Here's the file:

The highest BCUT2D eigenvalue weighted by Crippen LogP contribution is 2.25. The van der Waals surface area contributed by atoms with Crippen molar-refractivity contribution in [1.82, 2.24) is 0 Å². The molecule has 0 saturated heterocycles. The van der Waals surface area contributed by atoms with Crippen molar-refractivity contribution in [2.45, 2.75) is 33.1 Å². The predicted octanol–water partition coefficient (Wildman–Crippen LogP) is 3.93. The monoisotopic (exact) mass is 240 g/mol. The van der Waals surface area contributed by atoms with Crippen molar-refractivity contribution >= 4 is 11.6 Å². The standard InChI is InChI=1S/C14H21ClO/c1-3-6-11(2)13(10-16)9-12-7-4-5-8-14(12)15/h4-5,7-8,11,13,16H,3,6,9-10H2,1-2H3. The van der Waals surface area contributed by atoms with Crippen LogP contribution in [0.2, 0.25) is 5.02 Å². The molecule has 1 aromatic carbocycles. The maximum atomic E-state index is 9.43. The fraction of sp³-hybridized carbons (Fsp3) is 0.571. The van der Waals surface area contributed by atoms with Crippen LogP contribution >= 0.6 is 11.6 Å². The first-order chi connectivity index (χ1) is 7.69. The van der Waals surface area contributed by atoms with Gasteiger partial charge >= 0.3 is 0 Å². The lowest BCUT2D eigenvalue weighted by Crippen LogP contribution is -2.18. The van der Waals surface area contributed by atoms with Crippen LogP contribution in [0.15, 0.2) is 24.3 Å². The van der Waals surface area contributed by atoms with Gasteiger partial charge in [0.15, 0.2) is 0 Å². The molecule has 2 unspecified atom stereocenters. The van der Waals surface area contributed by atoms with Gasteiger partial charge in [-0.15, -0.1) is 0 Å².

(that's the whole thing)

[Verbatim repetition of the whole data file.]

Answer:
The highest BCUT2D eigenvalue weighted by Crippen LogP contribution is 2.25. The van der Waals surface area contributed by atoms with Crippen molar-refractivity contribution in [1.82, 2.24) is 0 Å². The molecule has 0 saturated heterocycles. The van der Waals surface area contributed by atoms with Crippen molar-refractivity contribution in [2.45, 2.75) is 33.1 Å². The predicted octanol–water partition coefficient (Wildman–Crippen LogP) is 3.93. The monoisotopic (exact) mass is 240 g/mol. The van der Waals surface area contributed by atoms with Crippen molar-refractivity contribution >= 4 is 11.6 Å². The standard InChI is InChI=1S/C14H21ClO/c1-3-6-11(2)13(10-16)9-12-7-4-5-8-14(12)15/h4-5,7-8,11,13,16H,3,6,9-10H2,1-2H3. The van der Waals surface area contributed by atoms with Crippen LogP contribution in [0.2, 0.25) is 5.02 Å². The molecule has 1 aromatic carbocycles. The maximum atomic E-state index is 9.43. The fraction of sp³-hybridized carbons (Fsp3) is 0.571. The van der Waals surface area contributed by atoms with Crippen LogP contribution >= 0.6 is 11.6 Å². The first-order chi connectivity index (χ1) is 7.69. The van der Waals surface area contributed by atoms with Gasteiger partial charge >= 0.3 is 0 Å². The lowest BCUT2D eigenvalue weighted by Crippen LogP contribution is -2.18. The van der Waals surface area contributed by atoms with Crippen LogP contribution in [0.15, 0.2) is 24.3 Å². The van der Waals surface area contributed by atoms with Gasteiger partial charge in [0.15, 0.2) is 0 Å². The molecule has 2 unspecified atom stereocenters. The van der Waals surface area contributed by atoms with Gasteiger partial charge in [-0.15, -0.1) is 0 Å².